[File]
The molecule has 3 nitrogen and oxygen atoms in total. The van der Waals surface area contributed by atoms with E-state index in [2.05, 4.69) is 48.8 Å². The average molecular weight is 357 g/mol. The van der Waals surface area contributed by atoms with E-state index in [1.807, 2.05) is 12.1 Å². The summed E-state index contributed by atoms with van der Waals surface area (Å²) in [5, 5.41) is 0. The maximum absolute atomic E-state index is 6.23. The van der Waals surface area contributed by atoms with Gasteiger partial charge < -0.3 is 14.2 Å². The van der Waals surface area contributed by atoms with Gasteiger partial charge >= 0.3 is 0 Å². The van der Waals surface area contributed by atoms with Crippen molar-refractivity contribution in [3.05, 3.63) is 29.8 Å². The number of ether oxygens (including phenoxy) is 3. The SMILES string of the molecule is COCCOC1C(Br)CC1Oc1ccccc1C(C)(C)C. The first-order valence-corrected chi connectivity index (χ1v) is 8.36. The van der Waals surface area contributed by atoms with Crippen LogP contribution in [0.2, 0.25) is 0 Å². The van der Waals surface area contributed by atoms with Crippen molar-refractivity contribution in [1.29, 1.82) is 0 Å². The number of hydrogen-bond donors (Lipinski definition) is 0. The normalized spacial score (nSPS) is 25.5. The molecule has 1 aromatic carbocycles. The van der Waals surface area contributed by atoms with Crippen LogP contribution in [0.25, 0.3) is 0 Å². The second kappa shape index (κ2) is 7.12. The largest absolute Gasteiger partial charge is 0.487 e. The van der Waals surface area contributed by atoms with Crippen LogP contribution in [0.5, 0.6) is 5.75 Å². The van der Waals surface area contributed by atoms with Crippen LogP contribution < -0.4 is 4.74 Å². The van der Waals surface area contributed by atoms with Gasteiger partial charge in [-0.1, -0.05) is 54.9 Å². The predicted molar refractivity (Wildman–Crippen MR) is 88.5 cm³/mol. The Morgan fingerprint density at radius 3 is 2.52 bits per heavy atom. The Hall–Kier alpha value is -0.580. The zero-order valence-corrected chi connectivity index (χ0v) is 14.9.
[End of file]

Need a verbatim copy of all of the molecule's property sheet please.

The molecule has 3 nitrogen and oxygen atoms in total. The van der Waals surface area contributed by atoms with E-state index in [2.05, 4.69) is 48.8 Å². The average molecular weight is 357 g/mol. The van der Waals surface area contributed by atoms with E-state index in [1.807, 2.05) is 12.1 Å². The summed E-state index contributed by atoms with van der Waals surface area (Å²) in [5, 5.41) is 0. The maximum absolute atomic E-state index is 6.23. The van der Waals surface area contributed by atoms with Gasteiger partial charge < -0.3 is 14.2 Å². The van der Waals surface area contributed by atoms with Gasteiger partial charge >= 0.3 is 0 Å². The van der Waals surface area contributed by atoms with Crippen molar-refractivity contribution in [3.05, 3.63) is 29.8 Å². The number of ether oxygens (including phenoxy) is 3. The SMILES string of the molecule is COCCOC1C(Br)CC1Oc1ccccc1C(C)(C)C. The first-order valence-corrected chi connectivity index (χ1v) is 8.36. The van der Waals surface area contributed by atoms with Crippen LogP contribution in [0.2, 0.25) is 0 Å². The van der Waals surface area contributed by atoms with Crippen molar-refractivity contribution in [1.29, 1.82) is 0 Å². The number of hydrogen-bond donors (Lipinski definition) is 0. The normalized spacial score (nSPS) is 25.5. The molecule has 1 aromatic carbocycles. The van der Waals surface area contributed by atoms with Crippen LogP contribution in [0.25, 0.3) is 0 Å². The second kappa shape index (κ2) is 7.12. The largest absolute Gasteiger partial charge is 0.487 e. The van der Waals surface area contributed by atoms with Crippen LogP contribution in [0.5, 0.6) is 5.75 Å². The van der Waals surface area contributed by atoms with Crippen LogP contribution < -0.4 is 4.74 Å². The van der Waals surface area contributed by atoms with Gasteiger partial charge in [-0.1, -0.05) is 54.9 Å². The predicted molar refractivity (Wildman–Crippen MR) is 88.5 cm³/mol. The Morgan fingerprint density at radius 3 is 2.52 bits per heavy atom. The Hall–Kier alpha value is -0.580. The zero-order valence-corrected chi connectivity index (χ0v) is 14.9.